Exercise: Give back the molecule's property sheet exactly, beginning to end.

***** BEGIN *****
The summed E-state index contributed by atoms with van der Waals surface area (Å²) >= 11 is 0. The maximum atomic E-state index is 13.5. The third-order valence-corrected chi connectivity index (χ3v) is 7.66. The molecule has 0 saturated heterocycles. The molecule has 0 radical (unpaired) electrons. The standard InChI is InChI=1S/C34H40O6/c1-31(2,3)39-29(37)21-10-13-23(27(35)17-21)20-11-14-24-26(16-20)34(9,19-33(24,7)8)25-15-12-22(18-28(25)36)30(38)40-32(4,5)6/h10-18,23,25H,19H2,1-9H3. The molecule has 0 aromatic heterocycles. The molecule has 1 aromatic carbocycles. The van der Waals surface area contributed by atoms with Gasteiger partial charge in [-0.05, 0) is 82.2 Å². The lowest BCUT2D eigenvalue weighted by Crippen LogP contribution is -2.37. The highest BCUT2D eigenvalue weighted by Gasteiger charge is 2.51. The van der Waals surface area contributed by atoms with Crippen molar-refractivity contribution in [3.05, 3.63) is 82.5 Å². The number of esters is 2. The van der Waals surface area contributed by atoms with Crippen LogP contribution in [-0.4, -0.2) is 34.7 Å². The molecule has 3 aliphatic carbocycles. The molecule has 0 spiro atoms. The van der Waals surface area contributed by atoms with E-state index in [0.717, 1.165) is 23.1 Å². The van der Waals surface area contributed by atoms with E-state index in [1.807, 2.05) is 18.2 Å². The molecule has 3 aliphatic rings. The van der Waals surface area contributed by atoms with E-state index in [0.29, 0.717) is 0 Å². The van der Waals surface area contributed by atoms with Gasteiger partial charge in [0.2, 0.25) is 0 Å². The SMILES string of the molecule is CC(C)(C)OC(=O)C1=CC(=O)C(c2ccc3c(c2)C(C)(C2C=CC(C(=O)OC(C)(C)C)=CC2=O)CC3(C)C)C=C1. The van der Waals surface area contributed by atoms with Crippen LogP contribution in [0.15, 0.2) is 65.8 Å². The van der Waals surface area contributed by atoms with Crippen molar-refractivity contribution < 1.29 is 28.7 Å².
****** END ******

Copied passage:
The summed E-state index contributed by atoms with van der Waals surface area (Å²) >= 11 is 0. The maximum atomic E-state index is 13.5. The third-order valence-corrected chi connectivity index (χ3v) is 7.66. The molecule has 0 saturated heterocycles. The molecule has 0 radical (unpaired) electrons. The standard InChI is InChI=1S/C34H40O6/c1-31(2,3)39-29(37)21-10-13-23(27(35)17-21)20-11-14-24-26(16-20)34(9,19-33(24,7)8)25-15-12-22(18-28(25)36)30(38)40-32(4,5)6/h10-18,23,25H,19H2,1-9H3. The molecule has 0 aromatic heterocycles. The molecule has 1 aromatic carbocycles. The van der Waals surface area contributed by atoms with Gasteiger partial charge in [-0.05, 0) is 82.2 Å². The lowest BCUT2D eigenvalue weighted by Crippen LogP contribution is -2.37. The highest BCUT2D eigenvalue weighted by Gasteiger charge is 2.51. The van der Waals surface area contributed by atoms with Crippen molar-refractivity contribution in [3.05, 3.63) is 82.5 Å². The number of esters is 2. The van der Waals surface area contributed by atoms with Crippen LogP contribution in [-0.4, -0.2) is 34.7 Å². The molecule has 3 aliphatic carbocycles. The molecule has 0 spiro atoms. The van der Waals surface area contributed by atoms with E-state index in [0.717, 1.165) is 23.1 Å². The van der Waals surface area contributed by atoms with E-state index in [1.807, 2.05) is 18.2 Å². The molecule has 3 aliphatic rings. The van der Waals surface area contributed by atoms with E-state index in [0.29, 0.717) is 0 Å². The van der Waals surface area contributed by atoms with Gasteiger partial charge in [0.2, 0.25) is 0 Å². The SMILES string of the molecule is CC(C)(C)OC(=O)C1=CC(=O)C(c2ccc3c(c2)C(C)(C2C=CC(C(=O)OC(C)(C)C)=CC2=O)CC3(C)C)C=C1. The van der Waals surface area contributed by atoms with Crippen LogP contribution in [0.15, 0.2) is 65.8 Å². The van der Waals surface area contributed by atoms with Crippen molar-refractivity contribution < 1.29 is 28.7 Å².